The Shameful UN Removal of Saudi Arabia from The List of Shame
Fri Jun 19, 2020 10:0
The Shameful UN Removal of Saudi Arabia from The List of Shame
TEHRAN (FNA)- The United Nations has removed the Saudi-led coalition from its annual blacklist of state-backed armed forces that kill children.

The UN chief’s argument is that there has been a significant and sustained decrease of casualties by airstrikes from the Saudi-led coalition in Yemen. It’s important to note here that the coalition itself is a very much divided one.

The bombing of Yemen has been conducted mostly by Saudi Arabia and recent anger by rights groups and charities, at the UN decision, has been directed at Riyadh and the UN Secretary-General. Has Antonio Guterres succumbed to the same kind of pressure that his predecessor Ban Ki Moon came under?

In 2016, the Saudis threatened to halt funds to UN programs and Moon, with his hands tied behind his back, agreed to remove Saudi Arabia from the shame list. How do we know this? The South Korean diplomat publicly came out and said so himself; fair play to Moon for having the courage to do so. The question is whether the Saudis have really decreased their onslaught of Yemeni children?

The UN statement lacks the transparency required to arrive at this conclusion. It claims warplanes dropping bombs on children’s heads have left 222 casualties over the past year. So we have hundreds of child casualties, which according to UN terminology, equates to fewer children casualties than before and warrants a removal of Saudi Arabia from the blacklist. However, it’s not beyond imagination to see this as a political maneuver.

The Kingdom’s economy is collapsing and being on the shame list brings potential sanctions. Remember that never-ending oil price war between the Saudis and the United States which suddenly came to an end. Was that agreement really reached with no strings attached? Once thriving economies are still trying to bring their heads around what type of coronavirus hit them and destroyed their markets.

We’ve seen Saudi Arabia get away with murder, literally; Jamal Khashoggi, the journalist whose body was dismembered by Saudi agents at the Kingdom’s consulate in Istanbul. There are geopolitical factors surrounding the US-Saudi relationship that stretch back decades.

Today both Riyadh heavily serves Washington’s interests in the region. The White House needs both to pressure countries that dare confront American hegemony be that Iran, Iraq, Syria, Lebanon and Yemen.

Washington also needs Riyadh to buy hundreds of billions of dollars worth of American weapons. These are the same arms that the Saudis are using in Yemen. The more bombs Saudi Arabia drops in Yemen, the more requests it makes for such armaments from the West; chief among them the US. But that doesn’t mean the UK, France, Germany and others are not having their share of the pie too. This is perhaps the most tragic element to the war on Yemen. The West needs Saudi Arabia to use up as much weapons as the Kingdom possibly can to keep the supply chain running. Western arms manufacturers bring money, have strong political lobby powers and they also bring down unemployment levels; humanity literally gone out of the window. Even if the Yemen war ends, the White House will create another threat to sell arms in the region and Washington’s Persian Gulf allies will accept that threat whether they like it or not. For example the myth that Iran poses a danger to its neighbors will never go away. The supply chain of arms must continue flowing into the region as long as the region has petro-dollars to send back in the other direction. This figment of the imagination, also known as the threat from Iran will even be exaggerated to the extent that Washington deploys aircraft carrier strike groups from time to time.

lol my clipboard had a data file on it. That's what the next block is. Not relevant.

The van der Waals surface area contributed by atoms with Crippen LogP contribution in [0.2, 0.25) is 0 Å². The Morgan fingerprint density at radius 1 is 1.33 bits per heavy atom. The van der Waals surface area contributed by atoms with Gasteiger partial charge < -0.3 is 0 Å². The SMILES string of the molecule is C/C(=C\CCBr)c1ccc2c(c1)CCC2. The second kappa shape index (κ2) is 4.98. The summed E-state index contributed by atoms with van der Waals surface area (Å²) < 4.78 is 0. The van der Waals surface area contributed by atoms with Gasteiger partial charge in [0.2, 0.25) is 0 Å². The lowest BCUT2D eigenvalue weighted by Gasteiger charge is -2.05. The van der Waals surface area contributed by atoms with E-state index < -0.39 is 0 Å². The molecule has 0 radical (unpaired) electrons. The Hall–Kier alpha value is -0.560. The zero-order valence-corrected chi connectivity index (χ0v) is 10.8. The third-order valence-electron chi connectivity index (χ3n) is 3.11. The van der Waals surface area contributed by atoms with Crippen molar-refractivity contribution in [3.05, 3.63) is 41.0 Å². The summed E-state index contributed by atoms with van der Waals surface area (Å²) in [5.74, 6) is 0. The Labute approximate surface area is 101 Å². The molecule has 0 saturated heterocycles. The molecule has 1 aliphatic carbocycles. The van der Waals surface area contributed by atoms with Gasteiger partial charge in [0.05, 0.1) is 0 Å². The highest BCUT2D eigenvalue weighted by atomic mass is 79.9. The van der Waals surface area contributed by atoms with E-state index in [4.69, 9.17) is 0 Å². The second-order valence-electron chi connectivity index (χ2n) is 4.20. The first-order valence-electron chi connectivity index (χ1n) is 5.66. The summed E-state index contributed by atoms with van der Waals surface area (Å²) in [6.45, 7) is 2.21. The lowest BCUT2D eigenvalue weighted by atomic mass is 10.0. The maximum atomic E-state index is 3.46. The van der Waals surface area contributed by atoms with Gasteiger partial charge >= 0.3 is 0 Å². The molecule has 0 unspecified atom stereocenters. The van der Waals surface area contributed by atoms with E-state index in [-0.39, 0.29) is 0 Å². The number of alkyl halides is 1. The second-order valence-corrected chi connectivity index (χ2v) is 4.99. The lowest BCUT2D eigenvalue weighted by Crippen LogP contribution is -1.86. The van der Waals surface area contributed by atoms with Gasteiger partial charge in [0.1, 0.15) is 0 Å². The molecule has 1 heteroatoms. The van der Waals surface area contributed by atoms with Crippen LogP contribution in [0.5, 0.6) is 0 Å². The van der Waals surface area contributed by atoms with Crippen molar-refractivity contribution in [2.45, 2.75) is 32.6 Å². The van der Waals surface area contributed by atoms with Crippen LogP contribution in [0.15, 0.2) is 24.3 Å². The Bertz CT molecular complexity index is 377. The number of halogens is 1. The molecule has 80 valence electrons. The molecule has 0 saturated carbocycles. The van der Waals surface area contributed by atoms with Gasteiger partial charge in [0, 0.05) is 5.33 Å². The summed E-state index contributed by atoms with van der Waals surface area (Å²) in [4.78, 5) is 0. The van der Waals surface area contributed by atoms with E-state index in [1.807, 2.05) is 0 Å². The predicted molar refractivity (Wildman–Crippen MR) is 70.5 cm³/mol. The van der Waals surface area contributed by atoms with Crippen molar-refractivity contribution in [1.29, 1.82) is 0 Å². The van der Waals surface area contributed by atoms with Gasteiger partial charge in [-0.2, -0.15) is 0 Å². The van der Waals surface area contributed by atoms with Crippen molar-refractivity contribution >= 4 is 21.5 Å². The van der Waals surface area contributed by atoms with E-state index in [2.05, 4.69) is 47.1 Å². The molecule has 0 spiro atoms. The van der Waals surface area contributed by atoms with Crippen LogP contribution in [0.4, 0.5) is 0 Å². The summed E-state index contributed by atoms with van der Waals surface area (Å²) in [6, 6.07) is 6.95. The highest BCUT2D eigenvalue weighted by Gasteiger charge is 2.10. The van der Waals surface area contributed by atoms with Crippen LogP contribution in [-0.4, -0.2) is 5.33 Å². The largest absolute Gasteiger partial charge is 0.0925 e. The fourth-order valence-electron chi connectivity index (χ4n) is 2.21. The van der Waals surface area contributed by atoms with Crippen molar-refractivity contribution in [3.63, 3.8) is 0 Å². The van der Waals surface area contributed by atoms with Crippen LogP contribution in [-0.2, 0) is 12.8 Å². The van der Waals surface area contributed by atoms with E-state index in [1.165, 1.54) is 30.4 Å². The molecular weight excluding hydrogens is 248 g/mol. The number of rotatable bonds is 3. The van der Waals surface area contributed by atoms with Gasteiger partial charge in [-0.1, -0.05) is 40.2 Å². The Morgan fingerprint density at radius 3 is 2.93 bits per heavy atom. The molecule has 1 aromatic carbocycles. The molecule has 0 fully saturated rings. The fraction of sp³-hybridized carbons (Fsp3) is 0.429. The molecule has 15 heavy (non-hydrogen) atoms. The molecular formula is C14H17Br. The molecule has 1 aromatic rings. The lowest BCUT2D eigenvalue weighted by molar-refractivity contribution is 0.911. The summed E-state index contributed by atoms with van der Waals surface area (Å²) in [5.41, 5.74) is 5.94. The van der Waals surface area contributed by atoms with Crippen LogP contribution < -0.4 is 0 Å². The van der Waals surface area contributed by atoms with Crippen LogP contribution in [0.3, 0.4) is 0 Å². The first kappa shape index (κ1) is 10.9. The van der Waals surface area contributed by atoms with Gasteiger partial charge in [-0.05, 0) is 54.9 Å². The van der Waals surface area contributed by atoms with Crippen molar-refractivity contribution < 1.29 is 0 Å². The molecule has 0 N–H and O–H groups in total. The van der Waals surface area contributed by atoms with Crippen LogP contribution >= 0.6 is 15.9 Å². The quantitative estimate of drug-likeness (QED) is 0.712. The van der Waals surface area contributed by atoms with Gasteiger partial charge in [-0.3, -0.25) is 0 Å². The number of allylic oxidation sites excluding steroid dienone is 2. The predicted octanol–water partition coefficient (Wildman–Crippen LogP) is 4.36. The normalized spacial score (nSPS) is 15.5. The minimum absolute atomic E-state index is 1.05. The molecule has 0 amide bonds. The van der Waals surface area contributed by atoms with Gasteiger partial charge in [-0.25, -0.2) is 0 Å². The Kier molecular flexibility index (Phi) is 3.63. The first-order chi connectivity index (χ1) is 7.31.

But put politics aside for a moment and, for arguments sake, take the UN statement as factual. The fact of the matter is that not a single child should be a casualty of a relentless bombing campaign. It’s time to end the suffering of these traumatized children by ending the war. Peace talks are more important now than ever before. Only then will Yemen’s children have a future to survive.




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